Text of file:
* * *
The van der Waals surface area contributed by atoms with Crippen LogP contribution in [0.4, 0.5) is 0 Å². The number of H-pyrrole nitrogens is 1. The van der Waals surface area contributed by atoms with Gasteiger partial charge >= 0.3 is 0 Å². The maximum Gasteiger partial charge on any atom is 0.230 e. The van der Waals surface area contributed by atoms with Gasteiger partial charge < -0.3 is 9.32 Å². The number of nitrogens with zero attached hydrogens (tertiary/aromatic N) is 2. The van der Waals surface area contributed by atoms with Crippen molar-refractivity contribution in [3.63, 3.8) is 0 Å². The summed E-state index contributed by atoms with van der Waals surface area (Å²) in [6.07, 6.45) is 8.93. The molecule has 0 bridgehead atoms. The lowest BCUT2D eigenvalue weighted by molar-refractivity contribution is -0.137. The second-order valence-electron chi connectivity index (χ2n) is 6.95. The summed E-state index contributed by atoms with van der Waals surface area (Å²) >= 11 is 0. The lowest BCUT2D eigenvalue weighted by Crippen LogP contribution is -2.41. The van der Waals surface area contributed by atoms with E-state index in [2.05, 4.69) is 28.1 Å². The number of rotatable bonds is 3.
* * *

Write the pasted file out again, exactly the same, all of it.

The van der Waals surface area contributed by atoms with Crippen LogP contribution in [0.4, 0.5) is 0 Å². The number of H-pyrrole nitrogens is 1. The van der Waals surface area contributed by atoms with Gasteiger partial charge >= 0.3 is 0 Å². The maximum Gasteiger partial charge on any atom is 0.230 e. The van der Waals surface area contributed by atoms with Gasteiger partial charge < -0.3 is 9.32 Å². The number of nitrogens with zero attached hydrogens (tertiary/aromatic N) is 2. The van der Waals surface area contributed by atoms with Crippen molar-refractivity contribution in [3.63, 3.8) is 0 Å². The summed E-state index contributed by atoms with van der Waals surface area (Å²) in [6.07, 6.45) is 8.93. The molecule has 0 bridgehead atoms. The lowest BCUT2D eigenvalue weighted by molar-refractivity contribution is -0.137. The second-order valence-electron chi connectivity index (χ2n) is 6.95. The summed E-state index contributed by atoms with van der Waals surface area (Å²) >= 11 is 0. The lowest BCUT2D eigenvalue weighted by Crippen LogP contribution is -2.41. The van der Waals surface area contributed by atoms with E-state index in [2.05, 4.69) is 28.1 Å². The number of rotatable bonds is 3.